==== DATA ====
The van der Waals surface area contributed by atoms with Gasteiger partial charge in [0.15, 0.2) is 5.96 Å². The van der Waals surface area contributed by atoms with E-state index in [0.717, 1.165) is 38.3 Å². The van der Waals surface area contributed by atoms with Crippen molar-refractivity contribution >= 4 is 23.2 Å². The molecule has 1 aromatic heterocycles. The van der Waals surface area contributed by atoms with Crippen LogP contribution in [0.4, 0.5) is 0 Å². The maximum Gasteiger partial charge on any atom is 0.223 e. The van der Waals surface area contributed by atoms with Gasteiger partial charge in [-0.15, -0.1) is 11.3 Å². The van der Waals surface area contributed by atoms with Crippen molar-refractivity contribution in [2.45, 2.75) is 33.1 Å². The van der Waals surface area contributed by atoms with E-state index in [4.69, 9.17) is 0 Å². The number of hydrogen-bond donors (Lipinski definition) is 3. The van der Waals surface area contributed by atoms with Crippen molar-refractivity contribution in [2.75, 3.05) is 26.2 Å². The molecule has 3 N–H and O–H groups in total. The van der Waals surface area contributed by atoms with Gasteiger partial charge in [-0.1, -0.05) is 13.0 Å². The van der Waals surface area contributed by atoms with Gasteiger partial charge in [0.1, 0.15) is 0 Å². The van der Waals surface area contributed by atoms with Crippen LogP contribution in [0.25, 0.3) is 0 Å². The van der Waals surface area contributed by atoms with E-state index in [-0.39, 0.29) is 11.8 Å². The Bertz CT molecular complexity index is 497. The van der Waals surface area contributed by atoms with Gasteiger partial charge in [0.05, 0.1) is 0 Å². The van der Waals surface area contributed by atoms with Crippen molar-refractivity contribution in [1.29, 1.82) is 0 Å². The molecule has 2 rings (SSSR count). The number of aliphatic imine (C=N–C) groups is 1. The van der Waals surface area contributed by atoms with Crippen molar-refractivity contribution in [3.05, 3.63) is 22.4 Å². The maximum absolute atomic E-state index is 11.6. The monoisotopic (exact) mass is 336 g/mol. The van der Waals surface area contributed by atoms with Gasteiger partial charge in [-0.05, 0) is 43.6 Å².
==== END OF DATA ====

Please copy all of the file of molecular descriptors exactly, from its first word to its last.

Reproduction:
The van der Waals surface area contributed by atoms with Gasteiger partial charge in [0.15, 0.2) is 5.96 Å². The van der Waals surface area contributed by atoms with E-state index in [0.717, 1.165) is 38.3 Å². The van der Waals surface area contributed by atoms with Crippen molar-refractivity contribution >= 4 is 23.2 Å². The molecule has 1 aromatic heterocycles. The van der Waals surface area contributed by atoms with Crippen LogP contribution in [0.4, 0.5) is 0 Å². The maximum Gasteiger partial charge on any atom is 0.223 e. The van der Waals surface area contributed by atoms with Gasteiger partial charge in [-0.15, -0.1) is 11.3 Å². The van der Waals surface area contributed by atoms with Crippen molar-refractivity contribution in [2.45, 2.75) is 33.1 Å². The van der Waals surface area contributed by atoms with E-state index in [4.69, 9.17) is 0 Å². The number of hydrogen-bond donors (Lipinski definition) is 3. The van der Waals surface area contributed by atoms with Crippen molar-refractivity contribution in [2.75, 3.05) is 26.2 Å². The molecule has 3 N–H and O–H groups in total. The van der Waals surface area contributed by atoms with Gasteiger partial charge in [-0.1, -0.05) is 13.0 Å². The van der Waals surface area contributed by atoms with Gasteiger partial charge in [0.1, 0.15) is 0 Å². The van der Waals surface area contributed by atoms with Crippen LogP contribution in [0.25, 0.3) is 0 Å². The van der Waals surface area contributed by atoms with E-state index in [-0.39, 0.29) is 11.8 Å². The Bertz CT molecular complexity index is 497. The van der Waals surface area contributed by atoms with Gasteiger partial charge in [0.05, 0.1) is 0 Å². The van der Waals surface area contributed by atoms with Crippen molar-refractivity contribution in [1.29, 1.82) is 0 Å². The molecule has 2 rings (SSSR count). The number of aliphatic imine (C=N–C) groups is 1. The van der Waals surface area contributed by atoms with Crippen molar-refractivity contribution in [3.05, 3.63) is 22.4 Å². The maximum absolute atomic E-state index is 11.6. The monoisotopic (exact) mass is 336 g/mol. The van der Waals surface area contributed by atoms with Gasteiger partial charge in [-0.05, 0) is 43.6 Å².